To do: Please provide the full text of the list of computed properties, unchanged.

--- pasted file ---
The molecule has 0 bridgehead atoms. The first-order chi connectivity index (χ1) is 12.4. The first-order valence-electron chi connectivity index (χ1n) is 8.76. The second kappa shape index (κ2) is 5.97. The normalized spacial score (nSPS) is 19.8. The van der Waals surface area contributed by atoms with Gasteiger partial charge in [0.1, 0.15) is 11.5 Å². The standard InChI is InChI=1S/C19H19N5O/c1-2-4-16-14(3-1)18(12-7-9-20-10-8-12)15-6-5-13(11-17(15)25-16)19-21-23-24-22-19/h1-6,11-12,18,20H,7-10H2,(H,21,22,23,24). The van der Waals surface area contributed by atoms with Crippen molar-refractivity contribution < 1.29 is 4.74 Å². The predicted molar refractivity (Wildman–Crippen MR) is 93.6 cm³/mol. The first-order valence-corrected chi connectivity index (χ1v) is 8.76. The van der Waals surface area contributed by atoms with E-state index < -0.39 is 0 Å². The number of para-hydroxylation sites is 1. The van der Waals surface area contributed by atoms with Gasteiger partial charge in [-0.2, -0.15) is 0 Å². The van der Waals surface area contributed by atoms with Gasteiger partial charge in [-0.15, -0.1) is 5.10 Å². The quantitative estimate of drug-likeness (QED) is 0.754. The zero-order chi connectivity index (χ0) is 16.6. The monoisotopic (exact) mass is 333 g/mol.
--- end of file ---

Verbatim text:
The molecule has 0 bridgehead atoms. The first-order chi connectivity index (χ1) is 12.4. The first-order valence-electron chi connectivity index (χ1n) is 8.76. The second kappa shape index (κ2) is 5.97. The normalized spacial score (nSPS) is 19.8. The van der Waals surface area contributed by atoms with Gasteiger partial charge in [0.1, 0.15) is 11.5 Å². The standard InChI is InChI=1S/C19H19N5O/c1-2-4-16-14(3-1)18(12-7-9-20-10-8-12)15-6-5-13(11-17(15)25-16)19-21-23-24-22-19/h1-6,11-12,18,20H,7-10H2,(H,21,22,23,24). The van der Waals surface area contributed by atoms with Crippen molar-refractivity contribution < 1.29 is 4.74 Å². The predicted molar refractivity (Wildman–Crippen MR) is 93.6 cm³/mol. The first-order valence-corrected chi connectivity index (χ1v) is 8.76. The van der Waals surface area contributed by atoms with E-state index < -0.39 is 0 Å². The number of para-hydroxylation sites is 1. The van der Waals surface area contributed by atoms with Gasteiger partial charge in [-0.2, -0.15) is 0 Å². The van der Waals surface area contributed by atoms with Gasteiger partial charge in [-0.15, -0.1) is 5.10 Å². The quantitative estimate of drug-likeness (QED) is 0.754. The zero-order chi connectivity index (χ0) is 16.6. The monoisotopic (exact) mass is 333 g/mol.